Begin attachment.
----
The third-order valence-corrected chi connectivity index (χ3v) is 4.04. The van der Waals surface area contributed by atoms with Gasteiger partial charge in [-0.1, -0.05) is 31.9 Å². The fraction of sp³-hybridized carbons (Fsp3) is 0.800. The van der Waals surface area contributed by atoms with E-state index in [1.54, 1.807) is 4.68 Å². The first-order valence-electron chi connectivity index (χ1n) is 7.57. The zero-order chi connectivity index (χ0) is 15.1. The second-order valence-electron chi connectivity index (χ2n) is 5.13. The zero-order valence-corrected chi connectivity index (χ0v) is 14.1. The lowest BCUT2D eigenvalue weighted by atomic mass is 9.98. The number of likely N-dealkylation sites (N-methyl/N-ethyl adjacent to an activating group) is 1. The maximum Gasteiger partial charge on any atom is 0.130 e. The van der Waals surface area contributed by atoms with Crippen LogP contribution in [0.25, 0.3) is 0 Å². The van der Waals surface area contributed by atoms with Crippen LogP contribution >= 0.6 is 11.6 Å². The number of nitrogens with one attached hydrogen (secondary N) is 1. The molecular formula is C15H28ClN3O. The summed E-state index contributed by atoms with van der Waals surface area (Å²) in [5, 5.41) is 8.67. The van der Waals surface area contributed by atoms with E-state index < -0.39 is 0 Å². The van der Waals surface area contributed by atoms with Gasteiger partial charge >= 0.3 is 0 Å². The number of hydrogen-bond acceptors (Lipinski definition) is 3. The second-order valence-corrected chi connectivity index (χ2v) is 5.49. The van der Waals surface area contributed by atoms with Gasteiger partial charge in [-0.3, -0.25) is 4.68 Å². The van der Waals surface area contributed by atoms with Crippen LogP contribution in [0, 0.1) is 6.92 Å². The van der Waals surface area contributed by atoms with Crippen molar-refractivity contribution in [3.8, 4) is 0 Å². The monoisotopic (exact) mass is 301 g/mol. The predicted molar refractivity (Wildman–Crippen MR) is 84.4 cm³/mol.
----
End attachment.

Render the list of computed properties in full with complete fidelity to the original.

The third-order valence-corrected chi connectivity index (χ3v) is 4.04. The van der Waals surface area contributed by atoms with Gasteiger partial charge in [-0.1, -0.05) is 31.9 Å². The fraction of sp³-hybridized carbons (Fsp3) is 0.800. The van der Waals surface area contributed by atoms with E-state index in [1.54, 1.807) is 4.68 Å². The first-order valence-electron chi connectivity index (χ1n) is 7.57. The zero-order chi connectivity index (χ0) is 15.1. The second-order valence-electron chi connectivity index (χ2n) is 5.13. The zero-order valence-corrected chi connectivity index (χ0v) is 14.1. The lowest BCUT2D eigenvalue weighted by atomic mass is 9.98. The number of likely N-dealkylation sites (N-methyl/N-ethyl adjacent to an activating group) is 1. The maximum Gasteiger partial charge on any atom is 0.130 e. The van der Waals surface area contributed by atoms with Crippen LogP contribution in [0.25, 0.3) is 0 Å². The van der Waals surface area contributed by atoms with Crippen LogP contribution >= 0.6 is 11.6 Å². The number of nitrogens with one attached hydrogen (secondary N) is 1. The molecular formula is C15H28ClN3O. The summed E-state index contributed by atoms with van der Waals surface area (Å²) in [5, 5.41) is 8.67. The van der Waals surface area contributed by atoms with E-state index < -0.39 is 0 Å². The van der Waals surface area contributed by atoms with Gasteiger partial charge >= 0.3 is 0 Å². The number of hydrogen-bond acceptors (Lipinski definition) is 3. The second-order valence-corrected chi connectivity index (χ2v) is 5.49. The van der Waals surface area contributed by atoms with Gasteiger partial charge in [-0.3, -0.25) is 4.68 Å². The van der Waals surface area contributed by atoms with Crippen LogP contribution in [0, 0.1) is 6.92 Å². The van der Waals surface area contributed by atoms with Crippen molar-refractivity contribution in [3.8, 4) is 0 Å². The monoisotopic (exact) mass is 301 g/mol. The predicted molar refractivity (Wildman–Crippen MR) is 84.4 cm³/mol.